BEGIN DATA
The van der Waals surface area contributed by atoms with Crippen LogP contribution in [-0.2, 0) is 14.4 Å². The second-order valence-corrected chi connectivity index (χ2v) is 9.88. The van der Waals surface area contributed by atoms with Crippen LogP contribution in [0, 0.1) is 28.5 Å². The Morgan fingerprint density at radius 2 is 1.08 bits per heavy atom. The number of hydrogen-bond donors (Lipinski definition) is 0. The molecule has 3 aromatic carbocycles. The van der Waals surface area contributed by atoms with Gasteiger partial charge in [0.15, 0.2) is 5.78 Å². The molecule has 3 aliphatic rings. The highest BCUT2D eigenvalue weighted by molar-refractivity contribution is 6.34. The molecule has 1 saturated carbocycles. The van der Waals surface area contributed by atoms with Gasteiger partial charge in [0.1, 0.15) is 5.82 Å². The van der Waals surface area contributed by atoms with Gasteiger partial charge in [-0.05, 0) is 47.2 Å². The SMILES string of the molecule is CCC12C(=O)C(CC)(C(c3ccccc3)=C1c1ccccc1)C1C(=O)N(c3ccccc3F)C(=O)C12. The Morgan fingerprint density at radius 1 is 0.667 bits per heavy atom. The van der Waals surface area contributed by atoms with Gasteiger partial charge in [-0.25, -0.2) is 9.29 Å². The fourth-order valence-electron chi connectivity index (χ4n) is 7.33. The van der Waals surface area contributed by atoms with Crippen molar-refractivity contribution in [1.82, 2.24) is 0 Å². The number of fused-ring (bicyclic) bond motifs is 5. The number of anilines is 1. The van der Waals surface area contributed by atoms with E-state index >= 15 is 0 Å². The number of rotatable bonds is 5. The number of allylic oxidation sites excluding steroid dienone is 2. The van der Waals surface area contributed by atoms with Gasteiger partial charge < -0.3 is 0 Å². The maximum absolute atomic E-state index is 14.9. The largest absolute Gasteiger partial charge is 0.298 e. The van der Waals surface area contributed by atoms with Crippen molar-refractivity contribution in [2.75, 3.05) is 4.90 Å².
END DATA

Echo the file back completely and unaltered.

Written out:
The van der Waals surface area contributed by atoms with Crippen LogP contribution in [-0.2, 0) is 14.4 Å². The second-order valence-corrected chi connectivity index (χ2v) is 9.88. The van der Waals surface area contributed by atoms with Crippen LogP contribution in [0, 0.1) is 28.5 Å². The Morgan fingerprint density at radius 2 is 1.08 bits per heavy atom. The number of hydrogen-bond donors (Lipinski definition) is 0. The molecule has 3 aromatic carbocycles. The van der Waals surface area contributed by atoms with Gasteiger partial charge in [0.15, 0.2) is 5.78 Å². The molecule has 3 aliphatic rings. The highest BCUT2D eigenvalue weighted by molar-refractivity contribution is 6.34. The molecule has 1 saturated carbocycles. The van der Waals surface area contributed by atoms with Gasteiger partial charge in [0.1, 0.15) is 5.82 Å². The van der Waals surface area contributed by atoms with Gasteiger partial charge in [-0.05, 0) is 47.2 Å². The SMILES string of the molecule is CCC12C(=O)C(CC)(C(c3ccccc3)=C1c1ccccc1)C1C(=O)N(c3ccccc3F)C(=O)C12. The Morgan fingerprint density at radius 1 is 0.667 bits per heavy atom. The van der Waals surface area contributed by atoms with Gasteiger partial charge in [-0.25, -0.2) is 9.29 Å². The fourth-order valence-electron chi connectivity index (χ4n) is 7.33. The van der Waals surface area contributed by atoms with Crippen molar-refractivity contribution in [1.82, 2.24) is 0 Å². The number of fused-ring (bicyclic) bond motifs is 5. The number of anilines is 1. The van der Waals surface area contributed by atoms with E-state index >= 15 is 0 Å². The number of rotatable bonds is 5. The number of allylic oxidation sites excluding steroid dienone is 2. The van der Waals surface area contributed by atoms with Gasteiger partial charge < -0.3 is 0 Å². The maximum absolute atomic E-state index is 14.9. The largest absolute Gasteiger partial charge is 0.298 e. The van der Waals surface area contributed by atoms with Crippen molar-refractivity contribution in [2.75, 3.05) is 4.90 Å².